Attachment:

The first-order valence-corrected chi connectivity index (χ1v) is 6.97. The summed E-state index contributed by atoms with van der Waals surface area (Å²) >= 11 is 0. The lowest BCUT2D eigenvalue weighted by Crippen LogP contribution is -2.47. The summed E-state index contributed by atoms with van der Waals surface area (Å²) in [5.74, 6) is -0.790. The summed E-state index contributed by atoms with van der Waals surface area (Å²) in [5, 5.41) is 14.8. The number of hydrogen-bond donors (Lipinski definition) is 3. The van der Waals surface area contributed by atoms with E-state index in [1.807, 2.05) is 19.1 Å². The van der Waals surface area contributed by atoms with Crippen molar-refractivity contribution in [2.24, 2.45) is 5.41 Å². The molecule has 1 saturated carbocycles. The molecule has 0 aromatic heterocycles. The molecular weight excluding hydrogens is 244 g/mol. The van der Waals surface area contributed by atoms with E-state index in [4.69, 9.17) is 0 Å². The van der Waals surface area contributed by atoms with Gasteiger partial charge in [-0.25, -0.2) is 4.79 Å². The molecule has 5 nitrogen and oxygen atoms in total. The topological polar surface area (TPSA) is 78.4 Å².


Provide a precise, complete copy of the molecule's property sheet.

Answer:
The first-order valence-corrected chi connectivity index (χ1v) is 6.97. The summed E-state index contributed by atoms with van der Waals surface area (Å²) >= 11 is 0. The lowest BCUT2D eigenvalue weighted by Crippen LogP contribution is -2.47. The summed E-state index contributed by atoms with van der Waals surface area (Å²) in [5.74, 6) is -0.790. The summed E-state index contributed by atoms with van der Waals surface area (Å²) in [5, 5.41) is 14.8. The number of hydrogen-bond donors (Lipinski definition) is 3. The van der Waals surface area contributed by atoms with E-state index in [1.807, 2.05) is 19.1 Å². The van der Waals surface area contributed by atoms with Crippen molar-refractivity contribution in [2.24, 2.45) is 5.41 Å². The molecule has 1 saturated carbocycles. The molecule has 0 aromatic heterocycles. The molecular weight excluding hydrogens is 244 g/mol. The van der Waals surface area contributed by atoms with E-state index in [4.69, 9.17) is 0 Å². The van der Waals surface area contributed by atoms with Gasteiger partial charge in [-0.25, -0.2) is 4.79 Å². The molecule has 5 nitrogen and oxygen atoms in total. The topological polar surface area (TPSA) is 78.4 Å².